Thursday , October 1 2020

Alcohol: Angel and Devil

Is there any substance that elicits a more complex set of social consequences and reactions than alcohol? It is almost equally praised and vilified, promoted and banned, embraced and rejected.

I personally was a drunk for most of my 20s, quit drinking entirely for almost 10 years, then gradually, cautiously, and not without trepidation reintroduced “moderate” amounts of alcohol back into my diet. The old demons appear to be gone as other than two episodes – one of which was my bachelor party – I have not overindulged, nor, equally importantly, felt the urge to do so. For me personally – and apparently for the world at large – a little is good, a lot is awful. A few recent news items bear this out.

Last week, on New Year’s Eve of course, the NY Times ran an article on current health opinion regarding alcohol, calling it “the sharpest double-edged sword in medicine.”

    Thirty years of research has convinced many experts of the health benefits of moderate drinking for some people. A drink or two a day of wine, beer or liquor is, experts say, often the single best nonprescription way to prevent heart attacks – better than a low-fat diet or weight loss, better even than vigorous exercise. Moderate drinking can help prevent strokes, amputated limbs and dementia.

    But moderate drinking also comes with some health risks, such as a slightly increased risk of breast cancer in women. And heavy drinking is accompanied by a such a fearful range of illness and catastrophe that policy makers seeking to create coherent health recommendations for the use of alcohol are stymied.

Isn’t use of the word “catastrophe” a bit hyperbolic? Well, no. Here’s a story from yesterday’s Boston Globe as an example:

    It’s when the shakes start, sometime after midnight or on a Sunday afternoon, that Michael McGlaulin sets out to score a bottle of ”cheap whiskey” or what merchants call ”wine for the homeless.”

    It’s a stiff brew with a sharp aftertaste. But unlike other cocktails, this one has a few distinct advantages – it’s among the cheapest on the market, it’s available anytime, any day, and in addition to freshening breath, according to manufacturers, it helps fight gingivitis.

    ”I drink the big bottle every day,” says McGlaulin, 55. He explains one recent night, while drinking on the steps of a church, that he steals it or panhandles to buy it. ”I can’t stand the taste, but it carries me over; it prevents the seizures.”

    In recent months, with more homeless on city streets, police say downtown convenience stores have seen a spate of thefts. The most stolen item: mouthwash. At $3.99 for a 50-ounce bottle, Listerine and similar brands pack a punch – with as much as 27 percent alcohol content, compared with about 12 percent for the typical bottle of wine. Another perk: drinking it is legal. Police can’t arrest anyone for drinking mouthwash in public.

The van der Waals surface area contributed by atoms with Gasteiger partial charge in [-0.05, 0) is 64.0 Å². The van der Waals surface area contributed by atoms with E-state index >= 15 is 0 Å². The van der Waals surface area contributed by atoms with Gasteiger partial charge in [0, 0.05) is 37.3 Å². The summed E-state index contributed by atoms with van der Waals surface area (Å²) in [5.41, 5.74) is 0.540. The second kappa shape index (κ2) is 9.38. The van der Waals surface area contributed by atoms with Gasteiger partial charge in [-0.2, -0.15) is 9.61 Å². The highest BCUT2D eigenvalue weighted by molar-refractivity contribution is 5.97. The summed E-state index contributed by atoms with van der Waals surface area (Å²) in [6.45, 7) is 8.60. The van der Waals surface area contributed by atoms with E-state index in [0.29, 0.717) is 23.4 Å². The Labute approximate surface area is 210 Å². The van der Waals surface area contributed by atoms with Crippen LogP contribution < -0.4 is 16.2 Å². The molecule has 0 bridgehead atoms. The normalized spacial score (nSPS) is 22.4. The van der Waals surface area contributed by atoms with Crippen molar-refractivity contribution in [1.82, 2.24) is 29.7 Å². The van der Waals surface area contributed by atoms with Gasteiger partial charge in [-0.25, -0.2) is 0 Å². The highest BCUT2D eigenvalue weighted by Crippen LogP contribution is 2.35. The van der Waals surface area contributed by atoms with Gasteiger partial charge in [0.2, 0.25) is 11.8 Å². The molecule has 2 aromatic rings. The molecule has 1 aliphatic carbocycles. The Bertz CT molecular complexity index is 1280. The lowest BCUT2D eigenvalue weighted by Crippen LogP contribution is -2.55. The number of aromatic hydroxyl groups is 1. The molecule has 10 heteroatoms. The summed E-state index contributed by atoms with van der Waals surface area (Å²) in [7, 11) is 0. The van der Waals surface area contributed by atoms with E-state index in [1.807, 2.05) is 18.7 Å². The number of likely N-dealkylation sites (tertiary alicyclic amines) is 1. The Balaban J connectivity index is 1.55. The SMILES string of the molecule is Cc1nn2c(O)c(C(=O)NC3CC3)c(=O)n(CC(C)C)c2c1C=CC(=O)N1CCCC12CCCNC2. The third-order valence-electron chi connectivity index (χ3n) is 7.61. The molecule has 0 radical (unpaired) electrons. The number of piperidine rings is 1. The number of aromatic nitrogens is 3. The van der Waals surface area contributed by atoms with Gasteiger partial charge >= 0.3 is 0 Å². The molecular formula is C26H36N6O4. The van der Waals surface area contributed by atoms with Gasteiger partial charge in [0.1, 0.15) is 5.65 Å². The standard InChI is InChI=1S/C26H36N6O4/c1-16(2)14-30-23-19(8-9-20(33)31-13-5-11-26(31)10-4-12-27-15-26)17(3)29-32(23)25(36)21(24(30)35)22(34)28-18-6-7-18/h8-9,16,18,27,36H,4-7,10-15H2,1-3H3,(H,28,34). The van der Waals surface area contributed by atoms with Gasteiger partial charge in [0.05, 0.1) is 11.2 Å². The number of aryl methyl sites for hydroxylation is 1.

This outrage must be stopped, right? Well, maybe not:

    health officials and outreach workers, who say they’ve seen a rise in the abuse of mouthwash by homeless alcoholics in recent years, argue it would be dangerous for stores to refuse to sell them mouthwash, especially on holidays or during the stretch between Saturday night and Monday morning when the state’s liquor stores are closed.

    Without a fix for too long, alcoholics suffer withdrawal – and some die from it. Studies of Boston’s homeless population over the past decade have shown that more suffer seizures and die when they can’t get a drink.

    A study of 14 homeless people who died between 1998 and 1999 found nearly all died on Sunday or early Monday morning, according to Healthcare for the Homeless, the study’s author. Three years earlier, a study of 1,700 emergency calls from shelters to police found that 25 percent of the calls were for seizures, with 75 percent of the calls on a Sunday or Monday.

Damn, that’s grim – I won’t even joke about the upswing in homeless alcoholics with minty fresh breath, all the better to panhandle with my dear.

Back to the Times – moderate drinking isn’t just okay, it’s downright beneficial for many:

    The cardiac benefits of low-dose alcohol are evident in study after study. All over the world, moderate drinkers have healthier hearts than teetotalers, with fewer heart attacks from fatty plaque clogging the heart’s arteries and blocking blood flow.

    In countries like the United States where heart disease is a major cause of death, this translates into a survival advantage: moderate drinkers live considerably longer on average than nondrinkers.

    ….¶In a study of more than 80,000 American women, those who drank moderately had only half the heart attack risk of those who did not drink at all, even if they were slim, did not smoke and exercised daily. Moderate drinking was about as good for the heart as an hour of exercise a day. Not drinking at all was as bad for the heart as morbid obesity.